Just a month after he scored a first-round TKO over Eddy Bengtsson via mind-bullets, nomadic heavyweight Aleksander Emelianenko was back in the ring this weekend at an Azerbaijan Pankration Federation event, proving absolutely nothing against another middle-of-the-food-chain European opponent. This time it was Miodrag Petkovic (29-12-1), a 40-year-old Serbian who holds wins over Igor Pokrajac, Tim Hague, and Travis Fulton. I wish we had a better video of this — perhaps, one that shows how Petkovic originally ended up on his back, and didn’t include another fight tacked onto the end of it, and didn’t look like it was edited together by Azamat Bagatov — but the basic gist is, Aleks spent the majority of the fight smashing Petkovic from the top until the ref stopped the fight at the 3:00 mark. It was Emelianenko’s eighth consecutive first-round victory. But of course, quantity is no replacement for quality. Did he forget about his plan to come to America and beat everyone in the UFC?
(Hector Lombard produces the fastest K.O. in Bellator history. What, you thought Jay Silva was going to shock the world? Props: YouTube.com/BellatorMMA.)
By DL “Potential Sociopath” Richardson
Say you live in Louisiana. Not the cool part where people party their asses off every day. I’m talking about inland, where you still get the humidity, but no one dresses up before Ash Wednesday, and you can never find a place to sell you a to-go alcoholic beverage. Say you live in Monroe. What do you do for fun? Well, you could go hang out at the Pecanland Mall and hit on that cute girl at Yummy Japan, but if you have any damn sense, you catch the Bellator Fighting Championships whenever they come into town. Last night, Bellator visited the Monroe Civic Center for the semifinal round of this season’s featherweight tournament, and as usual, they put on a show. Full results and recap after the jump…
Related: In an interview with Sherdog before UFC 113, Rua gave his thoughts on another 205-pound star who he might have to tangle with at some point — Jon Jones. "He is a great young fighter, too damn good, and he’s coming with everything in our division," Rua said. "He is very good in wrestling. I think he and Cain Velasquez are the two guys with the best wrestling in MMA today, together with Georges St. Pierre. He’s a very good wrestler, very dangerous. He’s a guy who will give a lot of people trouble." Will Rua be able to avoid the Light-Heavyweight Title Hot Potato Curse™ long enough to battle Bones for the belt one day?
(How Sakuraba earned his nickname. Props: Jermac2009)
It looks like DREAM will try to borrow some heat from an old Pride-era rivalry to build up its next show. The leading Japanese fight club held a press conference earlier today at Kazushi Sakuraba‘s Laughter7 gym in Tokyo, where it was announced that Sakuraba would return later this month at DREAM.14 (May 29th, Saitama), against Ralek Gracie. The son of UFC co-founder Rorion Gracie and third-eldest grandson of Helio Gracie, Ralek is an instructor at the Gracie Academy Headquarters in Torrance, and is 2-0 as an MMA competitor; he holds wins over Katsuyori Shibata and Alavutdin Gadzhiyev, both by first-round armbar.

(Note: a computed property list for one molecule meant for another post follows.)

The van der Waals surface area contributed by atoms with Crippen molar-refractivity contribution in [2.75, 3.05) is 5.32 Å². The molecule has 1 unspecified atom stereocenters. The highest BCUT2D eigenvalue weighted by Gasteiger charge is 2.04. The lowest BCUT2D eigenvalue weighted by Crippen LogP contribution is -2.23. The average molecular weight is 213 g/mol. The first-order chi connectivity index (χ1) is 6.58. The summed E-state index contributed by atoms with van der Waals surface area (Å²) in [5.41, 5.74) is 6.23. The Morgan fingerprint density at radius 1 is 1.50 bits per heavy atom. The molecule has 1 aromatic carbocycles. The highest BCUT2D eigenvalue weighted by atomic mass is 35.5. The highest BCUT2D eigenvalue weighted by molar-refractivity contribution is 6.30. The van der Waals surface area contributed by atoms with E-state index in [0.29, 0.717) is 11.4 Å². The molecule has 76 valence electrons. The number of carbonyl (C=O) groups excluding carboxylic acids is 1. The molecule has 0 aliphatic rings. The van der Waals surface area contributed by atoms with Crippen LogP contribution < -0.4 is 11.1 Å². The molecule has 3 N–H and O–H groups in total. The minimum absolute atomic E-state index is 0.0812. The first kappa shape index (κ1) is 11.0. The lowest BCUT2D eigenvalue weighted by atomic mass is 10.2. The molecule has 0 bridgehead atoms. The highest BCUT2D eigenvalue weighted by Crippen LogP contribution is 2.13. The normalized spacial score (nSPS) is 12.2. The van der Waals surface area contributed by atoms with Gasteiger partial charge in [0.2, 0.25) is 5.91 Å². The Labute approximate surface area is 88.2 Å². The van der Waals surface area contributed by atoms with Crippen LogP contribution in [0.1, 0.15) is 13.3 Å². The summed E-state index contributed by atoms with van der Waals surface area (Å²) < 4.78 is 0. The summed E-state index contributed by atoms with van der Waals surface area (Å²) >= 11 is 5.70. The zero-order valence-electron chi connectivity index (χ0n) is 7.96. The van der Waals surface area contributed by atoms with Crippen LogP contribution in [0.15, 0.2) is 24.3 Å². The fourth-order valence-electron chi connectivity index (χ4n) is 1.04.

In Sakuraba, Ralek will be facing his family’s most well-known nemesis. During his legendary run in Pride, Saku went 4-0 against the Gracie clan, submitting Royler and Renzo, scoring a decision over Ryan, and making Royce quit after 90 minutes of fighting at the 2000 Grand Prix Finals. (Sakuraba lost a 2007 rematch with Royce at K-1 Dynamite!! USA by decision, though the UFC pioneer tested positive for steroids after the match.) Sakuraba has won his last two fights in DREAM — a first-round kimura over boxer Rubin Williams, and a first-round kneebar against Zelg Galesic, which he secured after taking an ungodly amount of punishment.
DREAM.14′s current lineup and videos of Ralek’s two MMA fights are after the jump…
Now that the Korean Zombie has made his name in the U.S., we figured we’d take a break from the Tito vs. Jenna saga and bring you this fantastic Chan Sung Jung highlight compilation. The 23-year-old Korean Top Team product comes from a hapkido and kickboxing background, and is one of the most dynamic MMA strikers to come out of Asia in years. As we’ve mentioned before, Jung’s split-decision loss to Leonard Garcia at WEC 48 wasn’t the first time he’s been screwed by judges. His only other MMA loss came in a decision against Masanori Kanehara at Sengoku’s featherweight grand prix quarterfinals last year. Check out the video of that fight after the jump, and let us know if you can find any justification for the decision other than blatant racism.
Believe it or not, Jose Aldo was as dominant in the beginning of his career as he’s been during his current reign in the WEC. Before suffering his first (and to date, only) loss to Luciano Azevedo in November 2005, Aldo racked up seven straight victories via brutal stoppage. The video above shows his very first vale tudo appearance against Mario Bigola at Eco Fight 1 in August 2004; Aldo was just 17 years old at the time. As you’ll see, the future featherweight champ needed just 18 seconds to land a fight-ending head-kick on Bigola, who never competed again. As for the chaos that erupts at the end, don’t be alarmed. Throwing chairs and bottles is simply how Brazilians show their appreciation. Seriously, invite one to dinner and see if I’m lying.